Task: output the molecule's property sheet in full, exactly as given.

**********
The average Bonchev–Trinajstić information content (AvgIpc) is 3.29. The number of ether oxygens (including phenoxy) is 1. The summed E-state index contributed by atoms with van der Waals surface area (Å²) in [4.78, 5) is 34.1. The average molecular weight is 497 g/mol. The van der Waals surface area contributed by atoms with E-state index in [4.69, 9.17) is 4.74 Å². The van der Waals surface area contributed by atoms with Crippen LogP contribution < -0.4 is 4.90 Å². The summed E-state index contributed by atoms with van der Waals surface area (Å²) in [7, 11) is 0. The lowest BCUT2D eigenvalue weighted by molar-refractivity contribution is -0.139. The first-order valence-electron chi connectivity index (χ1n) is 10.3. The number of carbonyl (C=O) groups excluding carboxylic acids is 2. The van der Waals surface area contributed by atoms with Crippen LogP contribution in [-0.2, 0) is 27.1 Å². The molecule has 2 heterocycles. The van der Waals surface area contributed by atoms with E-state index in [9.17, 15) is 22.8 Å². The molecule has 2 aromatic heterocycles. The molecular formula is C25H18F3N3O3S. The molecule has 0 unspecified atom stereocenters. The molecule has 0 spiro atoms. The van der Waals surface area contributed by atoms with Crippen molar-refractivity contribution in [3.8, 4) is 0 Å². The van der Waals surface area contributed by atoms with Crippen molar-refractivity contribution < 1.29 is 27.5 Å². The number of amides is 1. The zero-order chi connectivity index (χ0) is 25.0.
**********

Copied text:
The average Bonchev–Trinajstić information content (AvgIpc) is 3.29. The number of ether oxygens (including phenoxy) is 1. The summed E-state index contributed by atoms with van der Waals surface area (Å²) in [4.78, 5) is 34.1. The average molecular weight is 497 g/mol. The van der Waals surface area contributed by atoms with E-state index in [4.69, 9.17) is 4.74 Å². The van der Waals surface area contributed by atoms with Crippen LogP contribution < -0.4 is 4.90 Å². The summed E-state index contributed by atoms with van der Waals surface area (Å²) in [7, 11) is 0. The lowest BCUT2D eigenvalue weighted by molar-refractivity contribution is -0.139. The first-order valence-electron chi connectivity index (χ1n) is 10.3. The number of carbonyl (C=O) groups excluding carboxylic acids is 2. The van der Waals surface area contributed by atoms with Crippen LogP contribution in [-0.2, 0) is 27.1 Å². The molecule has 2 heterocycles. The van der Waals surface area contributed by atoms with E-state index in [9.17, 15) is 22.8 Å². The molecule has 2 aromatic heterocycles. The molecular formula is C25H18F3N3O3S. The molecule has 0 unspecified atom stereocenters. The molecule has 0 spiro atoms. The van der Waals surface area contributed by atoms with Crippen molar-refractivity contribution in [3.8, 4) is 0 Å². The van der Waals surface area contributed by atoms with Crippen molar-refractivity contribution < 1.29 is 27.5 Å². The number of amides is 1. The zero-order chi connectivity index (χ0) is 25.0.